SciELO - Scientific Electronic Library Online

 
vol.42 issue3Dental fluorosis in primary dentition in an endemic hydrofluorosis areaIdentity and experience: a study of selected female physicians in five provincial states of Mexico author indexsubject indexarticles search
Home Page  

Services on Demand

Journal

Article

Indicators

Related links

Share


Salud Pública de México

Print version ISSN 0036-3634

Abstract

CARRILLO-RODRIGUEZ, José G. et al. Hypersensitivity pneumonitis in Mexico City. Salud pública Méx [online]. 2000, vol.42, n.3, pp.201-207. ISSN 0036-3634.  http://dx.doi.org/10.1590/S0036-36342000000300006.

OBJECTIVE: To investigate the association between the urban area of origin of patients and the prevalence of hypersensitivity pneumonitis (HP), induced by avian antigens. MATERIAL AND METHODS: A case-control study was conducted in 1999 at the National Institute of Respiratory Diseases (NIRD). Cases were 109 consecutive HP patients and controls were 184 patients: 39 with idiopathic pulmonary fibrosis (IPF), 63 with pulmonary tuberculosis (PTB), and 82 with asthma. Mexico City and surrounding counties (SC) were divided into 5 geographical areas: 1) Downtown; 2) North-East (NE); 3) South-East (SE); 4) North-West (NW) and 5) South-West (SW). Statistical analysis consisted of calculation of disease prevalence by urban area; associations were assessed with odds ratios and 95% confidence intervals. Multivariate analysis with multiple logistic regression was performed to adjust for age, gender and socioeconomic level. RESULTS: Eighty HP cases were located in the NE southernmost and SE northernmost areas of Mexico City (48 and 32, respectively) (OR= 3.86; 95% CI 2.17-6.96). Thirty-six controls with asthma came from the SW area, (where NIRD is located) (p<0.05), and four from SC. Controls with PTB and IPF were scattered throughout the study area. CONCLUSIONS: The NE southernmost and SE northernmost areas were associated with HP. The cause of HP may not be geographical; a garbage dump used to be located in this area, suggesting that exposure to organic particles might contribute to the development of HP in susceptible individuals.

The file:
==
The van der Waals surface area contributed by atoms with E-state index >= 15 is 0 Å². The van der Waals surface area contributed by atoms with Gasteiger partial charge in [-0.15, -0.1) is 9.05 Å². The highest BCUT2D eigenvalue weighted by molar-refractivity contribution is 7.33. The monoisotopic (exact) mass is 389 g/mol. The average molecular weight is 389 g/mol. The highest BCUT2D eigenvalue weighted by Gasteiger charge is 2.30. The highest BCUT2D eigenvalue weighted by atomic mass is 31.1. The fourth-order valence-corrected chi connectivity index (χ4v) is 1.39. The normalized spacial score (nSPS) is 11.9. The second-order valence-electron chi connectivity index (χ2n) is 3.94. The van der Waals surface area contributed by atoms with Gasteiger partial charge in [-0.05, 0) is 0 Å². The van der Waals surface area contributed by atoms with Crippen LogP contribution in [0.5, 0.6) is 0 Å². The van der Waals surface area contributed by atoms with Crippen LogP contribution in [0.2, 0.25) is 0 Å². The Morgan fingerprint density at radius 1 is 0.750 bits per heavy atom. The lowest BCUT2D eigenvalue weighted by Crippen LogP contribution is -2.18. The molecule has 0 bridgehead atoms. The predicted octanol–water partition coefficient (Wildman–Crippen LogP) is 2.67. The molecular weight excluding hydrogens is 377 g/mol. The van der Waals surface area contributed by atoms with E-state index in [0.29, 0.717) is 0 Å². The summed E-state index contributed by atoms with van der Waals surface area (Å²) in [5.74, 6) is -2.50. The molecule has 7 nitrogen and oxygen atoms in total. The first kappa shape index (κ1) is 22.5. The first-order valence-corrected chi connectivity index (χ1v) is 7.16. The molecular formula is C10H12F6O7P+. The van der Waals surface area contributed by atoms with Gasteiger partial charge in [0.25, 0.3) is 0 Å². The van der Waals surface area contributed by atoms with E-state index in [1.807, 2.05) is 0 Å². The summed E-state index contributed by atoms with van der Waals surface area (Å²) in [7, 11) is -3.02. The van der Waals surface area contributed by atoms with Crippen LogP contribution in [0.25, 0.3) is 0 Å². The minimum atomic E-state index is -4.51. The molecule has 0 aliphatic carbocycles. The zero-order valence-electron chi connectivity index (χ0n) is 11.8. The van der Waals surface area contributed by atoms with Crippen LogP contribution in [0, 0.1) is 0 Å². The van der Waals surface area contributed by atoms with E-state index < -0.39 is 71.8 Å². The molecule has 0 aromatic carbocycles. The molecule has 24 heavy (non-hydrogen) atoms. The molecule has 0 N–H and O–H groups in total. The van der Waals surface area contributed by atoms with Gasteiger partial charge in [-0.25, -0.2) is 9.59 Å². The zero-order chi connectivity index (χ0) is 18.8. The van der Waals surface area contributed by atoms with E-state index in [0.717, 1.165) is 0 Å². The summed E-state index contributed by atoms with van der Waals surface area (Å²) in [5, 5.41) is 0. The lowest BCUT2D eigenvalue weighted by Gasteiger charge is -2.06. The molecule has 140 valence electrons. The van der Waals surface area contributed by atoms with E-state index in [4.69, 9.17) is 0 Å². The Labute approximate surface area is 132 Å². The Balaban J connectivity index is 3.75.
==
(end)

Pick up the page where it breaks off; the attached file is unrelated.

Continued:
Keywords : bird fancier's lung; urban zones; organic particles; Mexico.

        · abstract in Spanish     · text in Spanish     · Spanish ( pdf )